Polly Dwyer has lived in the same Levittown house for six decades.
A salesman drove the couple through town. He showed them a model home, a Cape Cod, which was one of two types of houses that the Levitt brothers - William, the promoter, and Arthur, the architect - gave as options.
Each one was just like the next: On the outside, two eye-like windows, one on each side of the front door, gave the Cape Cods a kind, anthropomorphic appearance; and inside, designers squished two bedrooms, one bath, a kitchen, a living room and a staircase to an unfinished attic into a 750-square-foot package - the size of a modern apartment.
There were slight external differences. Homebuyers could choose from one of five colors and one of five window-arrangement patterns.
But they were so similar that Dwyer had to look at her first home only from the curb.
"We actually didn't see the inside of the house," she said. "We had seen the inside of another Cape, and they said, 'Well, it's exactly the same.' "
They put $100 down on the $8,500 house (about $75,000 in today's currency).
They got that deposit back upon closing.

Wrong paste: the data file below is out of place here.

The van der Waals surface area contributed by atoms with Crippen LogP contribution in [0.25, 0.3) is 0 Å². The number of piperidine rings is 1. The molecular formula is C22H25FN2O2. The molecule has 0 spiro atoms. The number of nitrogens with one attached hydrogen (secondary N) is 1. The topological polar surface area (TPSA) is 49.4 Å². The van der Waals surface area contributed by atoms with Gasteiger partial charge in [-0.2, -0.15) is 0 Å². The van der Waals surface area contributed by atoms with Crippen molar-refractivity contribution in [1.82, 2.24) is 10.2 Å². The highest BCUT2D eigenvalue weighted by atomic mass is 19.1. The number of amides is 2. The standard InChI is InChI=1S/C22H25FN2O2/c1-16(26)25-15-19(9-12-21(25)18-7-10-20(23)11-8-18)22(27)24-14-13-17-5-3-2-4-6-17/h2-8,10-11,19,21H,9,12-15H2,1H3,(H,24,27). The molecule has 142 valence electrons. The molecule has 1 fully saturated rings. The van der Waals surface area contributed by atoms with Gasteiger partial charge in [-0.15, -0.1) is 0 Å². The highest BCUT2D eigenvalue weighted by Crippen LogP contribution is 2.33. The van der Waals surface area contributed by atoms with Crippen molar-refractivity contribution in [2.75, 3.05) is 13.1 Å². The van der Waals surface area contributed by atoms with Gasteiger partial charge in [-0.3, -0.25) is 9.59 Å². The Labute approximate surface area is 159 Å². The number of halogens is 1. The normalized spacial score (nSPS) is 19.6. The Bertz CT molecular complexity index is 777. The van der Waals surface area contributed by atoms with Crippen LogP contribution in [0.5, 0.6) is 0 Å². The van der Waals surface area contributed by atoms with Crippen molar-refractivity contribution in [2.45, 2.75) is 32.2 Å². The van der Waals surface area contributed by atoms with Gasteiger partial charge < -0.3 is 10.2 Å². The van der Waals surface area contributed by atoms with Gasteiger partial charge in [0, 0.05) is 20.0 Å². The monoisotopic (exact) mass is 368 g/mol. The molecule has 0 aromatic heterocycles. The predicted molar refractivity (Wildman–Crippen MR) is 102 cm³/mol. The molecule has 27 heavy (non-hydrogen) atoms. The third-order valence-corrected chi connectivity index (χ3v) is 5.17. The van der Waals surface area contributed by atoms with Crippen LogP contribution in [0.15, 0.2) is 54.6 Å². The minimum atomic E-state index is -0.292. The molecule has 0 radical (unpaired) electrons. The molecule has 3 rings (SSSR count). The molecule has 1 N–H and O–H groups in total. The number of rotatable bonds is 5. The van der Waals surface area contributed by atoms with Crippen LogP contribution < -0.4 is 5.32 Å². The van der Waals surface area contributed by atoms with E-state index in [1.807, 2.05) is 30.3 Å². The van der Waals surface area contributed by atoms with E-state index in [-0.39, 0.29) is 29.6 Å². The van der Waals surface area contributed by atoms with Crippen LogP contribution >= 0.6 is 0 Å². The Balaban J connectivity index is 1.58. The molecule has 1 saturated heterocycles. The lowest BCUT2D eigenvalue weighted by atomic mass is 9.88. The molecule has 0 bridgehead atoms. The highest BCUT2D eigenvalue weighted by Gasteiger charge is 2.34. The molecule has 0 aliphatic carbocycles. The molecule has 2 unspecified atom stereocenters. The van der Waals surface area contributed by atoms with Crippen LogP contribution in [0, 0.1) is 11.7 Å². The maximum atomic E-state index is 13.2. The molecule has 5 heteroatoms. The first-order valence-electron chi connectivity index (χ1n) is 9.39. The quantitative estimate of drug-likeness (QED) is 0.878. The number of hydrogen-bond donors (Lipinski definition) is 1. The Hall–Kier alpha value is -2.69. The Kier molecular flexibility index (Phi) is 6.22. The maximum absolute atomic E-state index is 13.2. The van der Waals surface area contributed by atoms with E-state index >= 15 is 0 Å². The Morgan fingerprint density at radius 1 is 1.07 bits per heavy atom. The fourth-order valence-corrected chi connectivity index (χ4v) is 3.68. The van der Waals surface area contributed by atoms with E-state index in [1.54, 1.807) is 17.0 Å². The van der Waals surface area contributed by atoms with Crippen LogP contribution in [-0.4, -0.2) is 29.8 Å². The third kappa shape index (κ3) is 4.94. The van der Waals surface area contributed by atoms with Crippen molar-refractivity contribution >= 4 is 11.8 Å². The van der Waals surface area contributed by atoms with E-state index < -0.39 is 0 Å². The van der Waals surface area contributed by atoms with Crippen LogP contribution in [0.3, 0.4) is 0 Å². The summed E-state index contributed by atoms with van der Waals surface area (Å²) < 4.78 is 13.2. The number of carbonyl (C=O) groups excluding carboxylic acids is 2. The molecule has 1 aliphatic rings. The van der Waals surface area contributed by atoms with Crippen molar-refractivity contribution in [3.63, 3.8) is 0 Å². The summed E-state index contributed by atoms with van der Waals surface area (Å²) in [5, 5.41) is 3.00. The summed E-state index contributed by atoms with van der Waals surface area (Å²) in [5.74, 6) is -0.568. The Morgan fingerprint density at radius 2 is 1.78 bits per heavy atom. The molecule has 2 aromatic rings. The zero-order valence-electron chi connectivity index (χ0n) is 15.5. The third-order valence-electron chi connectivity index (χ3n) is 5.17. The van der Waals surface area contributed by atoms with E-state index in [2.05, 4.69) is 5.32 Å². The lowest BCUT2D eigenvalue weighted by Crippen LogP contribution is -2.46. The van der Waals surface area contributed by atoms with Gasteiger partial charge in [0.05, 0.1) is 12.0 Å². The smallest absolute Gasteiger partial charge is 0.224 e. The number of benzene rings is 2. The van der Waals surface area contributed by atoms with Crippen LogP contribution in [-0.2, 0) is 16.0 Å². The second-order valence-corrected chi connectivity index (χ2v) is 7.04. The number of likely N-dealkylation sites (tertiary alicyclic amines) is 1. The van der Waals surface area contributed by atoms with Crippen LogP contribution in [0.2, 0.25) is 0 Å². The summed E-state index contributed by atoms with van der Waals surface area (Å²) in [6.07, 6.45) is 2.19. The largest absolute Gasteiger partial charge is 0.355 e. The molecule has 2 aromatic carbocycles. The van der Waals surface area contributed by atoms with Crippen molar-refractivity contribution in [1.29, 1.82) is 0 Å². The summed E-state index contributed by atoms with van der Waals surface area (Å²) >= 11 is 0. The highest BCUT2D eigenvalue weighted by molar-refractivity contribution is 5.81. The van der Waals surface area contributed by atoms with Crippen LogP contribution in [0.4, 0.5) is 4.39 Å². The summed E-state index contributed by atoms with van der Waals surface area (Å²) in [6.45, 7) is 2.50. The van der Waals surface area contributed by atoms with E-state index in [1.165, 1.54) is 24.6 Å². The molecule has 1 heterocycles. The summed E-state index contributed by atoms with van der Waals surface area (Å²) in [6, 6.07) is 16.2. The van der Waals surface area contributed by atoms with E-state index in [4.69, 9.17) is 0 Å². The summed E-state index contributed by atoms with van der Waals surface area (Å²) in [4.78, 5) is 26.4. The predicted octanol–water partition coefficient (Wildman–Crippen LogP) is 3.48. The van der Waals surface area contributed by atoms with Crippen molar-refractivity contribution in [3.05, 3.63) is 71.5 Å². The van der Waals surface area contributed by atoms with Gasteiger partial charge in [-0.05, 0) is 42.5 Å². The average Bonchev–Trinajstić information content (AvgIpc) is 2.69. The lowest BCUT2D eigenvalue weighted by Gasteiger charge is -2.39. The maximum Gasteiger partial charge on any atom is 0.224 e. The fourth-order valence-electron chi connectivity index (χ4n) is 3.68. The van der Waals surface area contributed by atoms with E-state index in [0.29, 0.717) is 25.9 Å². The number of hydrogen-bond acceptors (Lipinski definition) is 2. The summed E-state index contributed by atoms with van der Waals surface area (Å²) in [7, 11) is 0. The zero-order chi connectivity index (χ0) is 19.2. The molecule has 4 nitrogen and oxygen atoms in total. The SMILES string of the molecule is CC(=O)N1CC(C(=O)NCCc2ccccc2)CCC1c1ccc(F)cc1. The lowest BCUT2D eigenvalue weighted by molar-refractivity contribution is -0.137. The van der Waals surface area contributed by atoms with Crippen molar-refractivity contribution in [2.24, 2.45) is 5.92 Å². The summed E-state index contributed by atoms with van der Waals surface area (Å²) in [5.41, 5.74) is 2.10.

A new home 'every 15 minutes'
Levittown emerged from a need in America.
Thousands of veterans returned home from World War II to find that they had no place to live. Some were so hard off, they took shelter in chicken coops and tool sheds.
"From foxholes to shacks," one protest sign read. "We had more room in foxholes."
William Levitt had the answer: cheap housing on the city's fringe. His family company, Levitt & Sons Inc., purchased potato farms in central Long Island, near the town of Hicksville, and started to work building a new America.
This "cocky, rambunctious hustler with brown hair, cow-sad eyes, a hoarse voice (from smoking three packs of cigarettes a day)" aimed to make his company the "General Motors of the housing industry," Time magazine wrote in 1950.
He developed a new method of home construction to make it happen, producing housing components - from the plumbing to pieces of the frame - and then assembling them on-site. Each Levitt & Sons construction worker had one of 26 specified tasks, and they did them over and over again, which increased efficiency.
"A new (home) was finished every 15 minutes," Time wrote.
From 1947 to 1951, Levitt built more than 17,000 homes in Levittown. The U.S. Federal Housing Administration encouraged the boom by backing the mortgages of returning veterans, allowing them to put virtually no money down.
That let Dwyer and her husband chase a new American dream.
"The all-alike place"
Right from the start, Dwyer was weirded out by the sameness of Levittown.